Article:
On This Day

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U.S. Signal Corps
Josef Stalin, Franklin D. Roosevelt, and Winston Churchill pictured at the Tehran Conference.

On This Day: Roosevelt, Churchill and Stalin Meet at Tehran Conference

November 28, 2011 05:00 AM
by findingDulcinea Staff
On Nov. 28, 1943, Franklin Roosevelt, Winston Churchill and Josef Stalin met in Tehran, Iran, to discuss Allied strategy during World War II as well as post-war matters.

The Tehran Conference

The Tehran Conference, codenamed Eureka, was the first time that “Big Three” Allied leaders, U.S. President Franklin D. Roosevelt, British Prime Minister Winston Churchill and Soviet leader Josef Stalin, met together.

The central issue of the conference was the military strategy of the Allied forces against Nazi Germany. Roosevelt and Churchill, who had met several times during the war, including just days earlier in Cairo, Egypt, came to Tehran seeking continued cooperation from the Soviet Union. Stalin sought the opening of a “second front” in Western Europe to take pressure of the Soviet military fighting the Nazis on the eastern front.

Stalin had long pushed for a second front, raising the issue in a letter to Churchill in 1941. Soviet diplomats received assurances “concerning the urgent tasks of opening a second front in Europe in 1942” in a June 1942 meeting in Washington, but when Churchill and Stalin met that August—their only meeting prior to Tehran—Churchill explained that a second front wasn’t practical at the time.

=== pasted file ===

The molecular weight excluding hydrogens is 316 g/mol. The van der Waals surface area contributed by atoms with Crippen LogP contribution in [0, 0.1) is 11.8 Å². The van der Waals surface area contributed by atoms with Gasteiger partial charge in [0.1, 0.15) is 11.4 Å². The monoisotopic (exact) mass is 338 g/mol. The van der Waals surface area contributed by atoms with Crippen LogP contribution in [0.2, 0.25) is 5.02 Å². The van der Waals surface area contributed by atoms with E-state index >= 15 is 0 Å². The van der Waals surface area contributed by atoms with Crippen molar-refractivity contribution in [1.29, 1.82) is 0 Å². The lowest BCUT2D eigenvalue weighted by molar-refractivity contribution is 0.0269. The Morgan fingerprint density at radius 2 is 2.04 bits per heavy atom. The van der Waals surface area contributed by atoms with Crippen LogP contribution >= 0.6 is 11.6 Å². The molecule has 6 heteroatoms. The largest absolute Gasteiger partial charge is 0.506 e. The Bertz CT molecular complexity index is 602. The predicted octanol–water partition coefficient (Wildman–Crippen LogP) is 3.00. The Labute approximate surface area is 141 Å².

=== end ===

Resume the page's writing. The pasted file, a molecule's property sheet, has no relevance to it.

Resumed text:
At Tehran, Churchill and Roosevelt were at last in a position to guarantee the opening of the western front. They pledged to launch an invasion of France in May 1944 (Operation Overlord, which would begin with the June 6, 1944, Normandy invasion) and asked for the Soviet Union to make an offensive on the eastern front at the same time. Stalin also promised to declare war on Japan once Germany surrendered.

The three leaders also discussed their plans for post-war Europe. Stalin asked for territory in Poland and Finland to be returned to the Soviet Union, and for the Western Allies to support Josip Broz Tito in Yugoslavia. The three touched on the division of post-war Germany and the formation of an international organization that would become the United Nations.

The conference concluded on Dec. 1 with the Declaration of the Three Powers. It stated that “we have concerted our plans for the destruction of the German forces,” that “common understanding which we have here reached guarantees that victory will be ours,” and that “we are sure that our concord will win an enduring Peace.”

Other Allied War Conferences

The “Big Three” would meet on more time, at Yalta in February 1945. Stalin and Churchill would meet with Roosevelt’s successor, Harry Truman, at Potsdam in July 1945. PBS summarizes each meeting between Allied leaders during the war.

Historical Context: World War II

The findingDulcinea Web Guide to World War II links to the most comprehensive and reliable sources on the war.

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